c Require better information on long-term budget impacts: Congressional Budget Office cost estimates, where feasible, must include more information about the budgetary effects of legislation beyond the standard 10-year budget window. With improved information, coupled with new budget rules addressing long-term spending, members of Congress would be better able to curb legislation that increases the deficit beyond the 10-year budget window, protecting future generations against unforeseen debt.

c Denying administration earmarks: Last month, I called for continuing the moratorium on earmark spending into the next Congress. This week, House Republicans should approve this extension. The Obama administration should follow our lead, but if it doesn’t, Congress should deny administration earmarks contained in federal agency budgets.

In addition to these common-sense reforms, Congress must provide more and better oversight of existing government spending. By taking advantage of every available legislative resource and using the power of the public eye, the Appropriations Committee can better determine exactly where wasteful, duplicative or ineffective spending resides in federal budgets.

Under a Republican majority, the Appropriations Committee must hold exhaustive and public spending oversight hearings. These should include testimony from the inspector general of every single federal agency, the Government Accountability Office and independent spending “watchdog” organizations. Regional oversight hearings held in local communities across the nation will provide a ground-level view of federal programs by local administrators rather than Washington bureaucrats.

In addition, the Appropriations Committee must hold public hearings in each subcommittee to allow any member of Congress to propose specific ideas for spending cuts. These hearings would be a welcome change from the standard focus on how to spend more, not less. And, the power of technology can be harnessed to provide an opportunity for anyone to report wasteful government spending and offer ideas for real and substantive program cuts.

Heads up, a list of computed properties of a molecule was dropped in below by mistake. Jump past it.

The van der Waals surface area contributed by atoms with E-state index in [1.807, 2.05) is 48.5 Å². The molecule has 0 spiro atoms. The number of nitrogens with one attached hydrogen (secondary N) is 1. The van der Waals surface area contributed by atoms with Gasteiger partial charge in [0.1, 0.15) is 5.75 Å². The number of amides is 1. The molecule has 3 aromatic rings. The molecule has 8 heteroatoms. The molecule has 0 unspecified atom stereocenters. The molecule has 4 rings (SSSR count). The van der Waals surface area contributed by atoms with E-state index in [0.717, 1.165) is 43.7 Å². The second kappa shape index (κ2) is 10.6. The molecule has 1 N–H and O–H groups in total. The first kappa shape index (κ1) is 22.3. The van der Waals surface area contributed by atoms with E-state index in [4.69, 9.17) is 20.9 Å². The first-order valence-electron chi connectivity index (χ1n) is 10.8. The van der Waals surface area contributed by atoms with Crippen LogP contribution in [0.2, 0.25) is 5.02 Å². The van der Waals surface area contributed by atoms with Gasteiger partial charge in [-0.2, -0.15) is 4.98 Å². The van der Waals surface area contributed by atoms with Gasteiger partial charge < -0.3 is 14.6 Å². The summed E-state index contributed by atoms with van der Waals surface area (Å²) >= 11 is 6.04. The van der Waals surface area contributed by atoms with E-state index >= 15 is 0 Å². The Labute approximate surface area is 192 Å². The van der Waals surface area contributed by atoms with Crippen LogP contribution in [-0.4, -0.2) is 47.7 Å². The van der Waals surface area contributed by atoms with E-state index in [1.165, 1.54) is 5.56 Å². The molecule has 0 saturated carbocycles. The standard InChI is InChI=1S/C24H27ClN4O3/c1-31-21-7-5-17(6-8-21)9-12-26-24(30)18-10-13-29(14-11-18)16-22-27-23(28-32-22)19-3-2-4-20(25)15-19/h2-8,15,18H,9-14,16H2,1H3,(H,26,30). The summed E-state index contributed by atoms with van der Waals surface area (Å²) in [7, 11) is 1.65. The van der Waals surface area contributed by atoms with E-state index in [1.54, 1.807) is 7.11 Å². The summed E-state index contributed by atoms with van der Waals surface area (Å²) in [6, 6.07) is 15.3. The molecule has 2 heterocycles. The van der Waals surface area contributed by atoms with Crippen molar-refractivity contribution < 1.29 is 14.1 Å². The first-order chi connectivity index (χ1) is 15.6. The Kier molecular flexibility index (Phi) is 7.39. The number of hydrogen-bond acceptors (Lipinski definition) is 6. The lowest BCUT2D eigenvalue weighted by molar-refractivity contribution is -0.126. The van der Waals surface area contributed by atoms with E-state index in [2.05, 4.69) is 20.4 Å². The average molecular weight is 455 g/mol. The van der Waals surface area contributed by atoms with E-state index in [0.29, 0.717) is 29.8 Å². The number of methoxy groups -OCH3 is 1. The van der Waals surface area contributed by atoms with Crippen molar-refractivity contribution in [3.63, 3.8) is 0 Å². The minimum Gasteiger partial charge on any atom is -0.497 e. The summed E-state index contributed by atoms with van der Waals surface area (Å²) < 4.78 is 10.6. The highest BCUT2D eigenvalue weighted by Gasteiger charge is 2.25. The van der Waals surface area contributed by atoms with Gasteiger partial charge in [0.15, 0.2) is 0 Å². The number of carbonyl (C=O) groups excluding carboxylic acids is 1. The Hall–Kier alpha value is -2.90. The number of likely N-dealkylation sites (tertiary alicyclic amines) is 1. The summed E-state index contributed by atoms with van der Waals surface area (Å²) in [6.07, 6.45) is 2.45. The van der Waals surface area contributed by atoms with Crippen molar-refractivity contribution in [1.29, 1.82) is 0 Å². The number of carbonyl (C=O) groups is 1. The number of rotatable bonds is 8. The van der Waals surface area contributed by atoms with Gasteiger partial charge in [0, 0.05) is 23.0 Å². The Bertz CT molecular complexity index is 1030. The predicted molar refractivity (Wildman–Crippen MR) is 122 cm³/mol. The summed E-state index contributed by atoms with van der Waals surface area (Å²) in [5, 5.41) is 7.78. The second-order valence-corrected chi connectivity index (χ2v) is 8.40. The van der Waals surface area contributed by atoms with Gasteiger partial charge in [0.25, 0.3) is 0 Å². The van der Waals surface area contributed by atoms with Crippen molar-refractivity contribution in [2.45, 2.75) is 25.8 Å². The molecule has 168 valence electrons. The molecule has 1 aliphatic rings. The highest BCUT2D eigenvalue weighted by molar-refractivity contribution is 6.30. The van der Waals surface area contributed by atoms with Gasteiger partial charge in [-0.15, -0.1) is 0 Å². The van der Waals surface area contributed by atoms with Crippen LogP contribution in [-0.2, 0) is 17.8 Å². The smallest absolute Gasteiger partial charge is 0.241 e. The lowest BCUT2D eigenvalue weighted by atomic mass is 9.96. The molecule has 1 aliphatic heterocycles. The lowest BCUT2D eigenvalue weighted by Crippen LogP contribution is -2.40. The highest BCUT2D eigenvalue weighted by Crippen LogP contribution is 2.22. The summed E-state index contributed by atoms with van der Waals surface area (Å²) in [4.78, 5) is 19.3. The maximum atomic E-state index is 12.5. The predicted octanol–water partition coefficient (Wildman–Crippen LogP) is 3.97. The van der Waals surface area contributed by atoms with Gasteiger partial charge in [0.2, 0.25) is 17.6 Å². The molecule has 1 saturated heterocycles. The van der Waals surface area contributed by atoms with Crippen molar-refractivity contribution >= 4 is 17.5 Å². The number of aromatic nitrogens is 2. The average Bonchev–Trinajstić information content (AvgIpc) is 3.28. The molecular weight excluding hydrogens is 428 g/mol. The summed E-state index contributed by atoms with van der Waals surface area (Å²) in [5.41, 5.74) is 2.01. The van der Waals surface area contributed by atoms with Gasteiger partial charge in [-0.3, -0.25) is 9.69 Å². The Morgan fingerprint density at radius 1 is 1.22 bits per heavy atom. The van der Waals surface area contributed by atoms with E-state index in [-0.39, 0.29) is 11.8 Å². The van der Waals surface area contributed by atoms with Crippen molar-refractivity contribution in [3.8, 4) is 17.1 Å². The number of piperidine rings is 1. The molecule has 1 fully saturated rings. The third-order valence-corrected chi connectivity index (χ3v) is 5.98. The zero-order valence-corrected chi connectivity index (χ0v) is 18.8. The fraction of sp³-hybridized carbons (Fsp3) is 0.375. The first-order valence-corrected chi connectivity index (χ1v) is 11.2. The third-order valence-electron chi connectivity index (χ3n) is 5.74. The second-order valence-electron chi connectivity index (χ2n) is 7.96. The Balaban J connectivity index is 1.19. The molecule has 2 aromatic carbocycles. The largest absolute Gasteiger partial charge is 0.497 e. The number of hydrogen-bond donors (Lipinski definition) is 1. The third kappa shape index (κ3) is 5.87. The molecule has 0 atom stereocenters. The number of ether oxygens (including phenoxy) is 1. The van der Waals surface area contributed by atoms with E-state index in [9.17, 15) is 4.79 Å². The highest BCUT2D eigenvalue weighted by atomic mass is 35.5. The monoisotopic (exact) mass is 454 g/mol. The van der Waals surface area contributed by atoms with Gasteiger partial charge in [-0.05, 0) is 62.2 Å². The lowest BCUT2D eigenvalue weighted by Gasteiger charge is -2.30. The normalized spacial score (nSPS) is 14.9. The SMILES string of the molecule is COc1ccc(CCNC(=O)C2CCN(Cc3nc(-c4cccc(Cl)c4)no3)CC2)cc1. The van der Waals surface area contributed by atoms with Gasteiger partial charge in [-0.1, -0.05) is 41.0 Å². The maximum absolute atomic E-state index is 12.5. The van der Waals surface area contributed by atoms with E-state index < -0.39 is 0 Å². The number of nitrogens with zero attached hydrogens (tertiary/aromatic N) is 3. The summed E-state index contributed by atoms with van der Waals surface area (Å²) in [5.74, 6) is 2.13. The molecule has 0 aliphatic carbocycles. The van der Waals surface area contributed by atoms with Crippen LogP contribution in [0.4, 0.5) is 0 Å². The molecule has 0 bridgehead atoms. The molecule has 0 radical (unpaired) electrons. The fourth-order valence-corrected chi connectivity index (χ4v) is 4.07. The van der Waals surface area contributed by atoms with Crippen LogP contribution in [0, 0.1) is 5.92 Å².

After years of unfettered spending and skyrocketing deficits, the task of cutting spending back to responsible levels will be monumental. There can no longer be “sacred cows” or politically favored programs that are exempt from scrutiny and cuts. Every single government agency must be put under a public microscope to thoroughly examine how valuable and scarce tax dollars are being spent.

Republicans on the Appropriations Committee are committed to putting taxpayers first and are ready to tackle our budget challenges head-on. But this is not a battle that we can fight alone. To address the entire federal budget, including mandatory and entitlement spending, we must partner with our colleagues on the Budget Committee and authorizing committees to eradicate waste and stop the explosive expansion of the federal government. It is as a team that we will be successful in our fight to get our nation’s finances back on track, and ensure a stable and prosperous economic future for generations to come.